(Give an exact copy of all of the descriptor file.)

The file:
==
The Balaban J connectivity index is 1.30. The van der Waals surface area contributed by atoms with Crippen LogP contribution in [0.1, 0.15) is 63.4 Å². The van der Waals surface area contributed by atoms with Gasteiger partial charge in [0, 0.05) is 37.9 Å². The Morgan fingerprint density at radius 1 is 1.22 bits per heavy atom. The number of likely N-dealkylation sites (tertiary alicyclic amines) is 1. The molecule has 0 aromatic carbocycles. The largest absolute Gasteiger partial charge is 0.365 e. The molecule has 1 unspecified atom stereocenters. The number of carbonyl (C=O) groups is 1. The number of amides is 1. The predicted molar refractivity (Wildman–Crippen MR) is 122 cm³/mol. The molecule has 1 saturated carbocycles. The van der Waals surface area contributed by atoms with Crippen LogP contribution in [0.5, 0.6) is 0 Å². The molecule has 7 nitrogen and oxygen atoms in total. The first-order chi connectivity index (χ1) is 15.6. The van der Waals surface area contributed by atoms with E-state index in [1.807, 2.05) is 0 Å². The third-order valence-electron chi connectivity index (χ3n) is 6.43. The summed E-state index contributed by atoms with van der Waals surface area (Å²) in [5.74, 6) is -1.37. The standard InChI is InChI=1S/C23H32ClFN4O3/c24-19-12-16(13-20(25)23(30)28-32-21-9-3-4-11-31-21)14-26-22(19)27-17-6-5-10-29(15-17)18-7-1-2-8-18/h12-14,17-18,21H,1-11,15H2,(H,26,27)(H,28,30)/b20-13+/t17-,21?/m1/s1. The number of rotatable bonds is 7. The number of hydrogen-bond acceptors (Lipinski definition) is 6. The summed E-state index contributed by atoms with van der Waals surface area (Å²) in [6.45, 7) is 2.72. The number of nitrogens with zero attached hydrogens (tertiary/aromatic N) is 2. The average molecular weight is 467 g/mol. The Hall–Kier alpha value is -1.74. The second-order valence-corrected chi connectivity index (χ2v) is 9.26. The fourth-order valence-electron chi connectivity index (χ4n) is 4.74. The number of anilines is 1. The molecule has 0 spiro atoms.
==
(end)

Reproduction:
The Balaban J connectivity index is 1.30. The van der Waals surface area contributed by atoms with Crippen LogP contribution in [0.1, 0.15) is 63.4 Å². The van der Waals surface area contributed by atoms with Gasteiger partial charge in [0, 0.05) is 37.9 Å². The Morgan fingerprint density at radius 1 is 1.22 bits per heavy atom. The number of likely N-dealkylation sites (tertiary alicyclic amines) is 1. The molecule has 0 aromatic carbocycles. The largest absolute Gasteiger partial charge is 0.365 e. The molecule has 1 unspecified atom stereocenters. The number of carbonyl (C=O) groups is 1. The number of amides is 1. The predicted molar refractivity (Wildman–Crippen MR) is 122 cm³/mol. The molecule has 1 saturated carbocycles. The van der Waals surface area contributed by atoms with Crippen LogP contribution in [0.5, 0.6) is 0 Å². The molecule has 7 nitrogen and oxygen atoms in total. The first-order chi connectivity index (χ1) is 15.6. The van der Waals surface area contributed by atoms with E-state index in [1.807, 2.05) is 0 Å². The third-order valence-electron chi connectivity index (χ3n) is 6.43. The summed E-state index contributed by atoms with van der Waals surface area (Å²) in [5.74, 6) is -1.37. The standard InChI is InChI=1S/C23H32ClFN4O3/c24-19-12-16(13-20(25)23(30)28-32-21-9-3-4-11-31-21)14-26-22(19)27-17-6-5-10-29(15-17)18-7-1-2-8-18/h12-14,17-18,21H,1-11,15H2,(H,26,27)(H,28,30)/b20-13+/t17-,21?/m1/s1. The number of rotatable bonds is 7. The number of hydrogen-bond acceptors (Lipinski definition) is 6. The summed E-state index contributed by atoms with van der Waals surface area (Å²) in [6.45, 7) is 2.72. The number of nitrogens with zero attached hydrogens (tertiary/aromatic N) is 2. The average molecular weight is 467 g/mol. The Hall–Kier alpha value is -1.74. The second-order valence-corrected chi connectivity index (χ2v) is 9.26. The fourth-order valence-electron chi connectivity index (χ4n) is 4.74. The number of anilines is 1. The molecule has 0 spiro atoms.